On to the looks, the high point of this keyboard. I have heard people compare the G15 to the interior of recent BMWs, which you can trust me when I say is a very nice thing. I fancy the form over function principle, and the G15 goes beyond that into form following function. The two tone gun metal and black materials go perfectly with the lucent orange highlights around the keyboard. The LCD is properly placed at the top center, as to make sure that your hands are never in the way. Even the media control buttons next to the LCD are shaped interestingly with the bottom ones connecting to each via a swooping piece as to not ruin the lines of the design. Also, the software that accompanies the LCD is brilliant; allowing anyone to make custom mods for anything ranging from programs telling you your system resource usage, to your depressing kill to death ratio in whatever first person shooter youíre trying to play. Which brings me to another issue.
Why in the world would Logitech go through the trouble of making sure a ton of games would support the LCD feature, but only support the ones no one plays? Sure, the keyboard gives you your stats in World of Warcraft and Ventrilo, which people do play/use; but what about Counter-Strike? Counter-Strike: Source? Let me put this into perspective. The keyboard has Enemy Territories: Quake Wars support out of the box; a game that has a few thousand people playing at any given moment. But to use the keyboard with Counter-Strike 1.6, or Counter-Strike Source, you have to go through a third party download to get it to work. I know this isn't a big deal, but what was Logitech thinking? Counter-Strike 1.6 and Counter-Strike: Source combined come to around 180,000 people playing at any given moment, a number immensely greater than Enemy Territories. But they just couldnít be bothered to add support out of the box?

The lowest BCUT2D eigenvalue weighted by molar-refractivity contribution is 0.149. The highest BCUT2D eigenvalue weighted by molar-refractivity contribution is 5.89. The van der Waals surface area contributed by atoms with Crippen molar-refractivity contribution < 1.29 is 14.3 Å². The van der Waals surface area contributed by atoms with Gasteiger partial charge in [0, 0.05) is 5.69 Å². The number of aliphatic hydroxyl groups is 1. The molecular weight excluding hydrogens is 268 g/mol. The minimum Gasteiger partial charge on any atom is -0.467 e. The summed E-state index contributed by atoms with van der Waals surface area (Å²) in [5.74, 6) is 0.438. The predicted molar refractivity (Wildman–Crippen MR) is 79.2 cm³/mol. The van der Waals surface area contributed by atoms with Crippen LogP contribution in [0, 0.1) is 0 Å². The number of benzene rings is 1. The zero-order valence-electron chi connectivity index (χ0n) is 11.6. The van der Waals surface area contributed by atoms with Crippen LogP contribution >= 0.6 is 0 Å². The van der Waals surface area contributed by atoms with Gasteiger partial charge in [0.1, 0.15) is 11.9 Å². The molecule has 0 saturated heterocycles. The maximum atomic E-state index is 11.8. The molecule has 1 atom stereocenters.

Okay, so this is not a huge deal, but it brings me to my final complaint with the keyboard - it is not well thought through. When youíre dropping almost $100- thatís one, hundred, dollars, for something like a keyboard; you want it to be well tested and proven. Not once did Logitech stop to think ďAre these key presses good for gaming? What about the programs weíre going to release with the product, are they pertinent to the people who will buy it? Do customers really need USB ports on a keyboard when they canít use their thumb drives or iPods on them?Ē The USB ports are only 1.1 standard so nothing works. The keystrokes feel more at home on a six dollar HP keyboard from 1996, the software bundled with it is not nearly enough, and the build quality is mediocre. If I am spending $100 on a product where its competitors are at half of the price or lower, I want something to strike me was worth it. And unfortunately, nothing here does.
In summary, the keyboard is average for something half its price; and like most beautiful things, it is shallow and boring. If you want a gaming keyboard, and it HAS to have an LCD, whatís wrong with the older, cheaper, bluer, and better version? Unless the looks are so important that you absolutely must have it, get the older one. And if you donít need the LCD, just buy a Saitek instead. Trust me, words are incapable of describing how ridiculous I look as I sit here wearing UV resistant sunglasses with forearms the size of telephone poles. Itís unattractive, really.
Thanks for reading my article, it was published on planethalflife.com, so if you read it there, I apologize.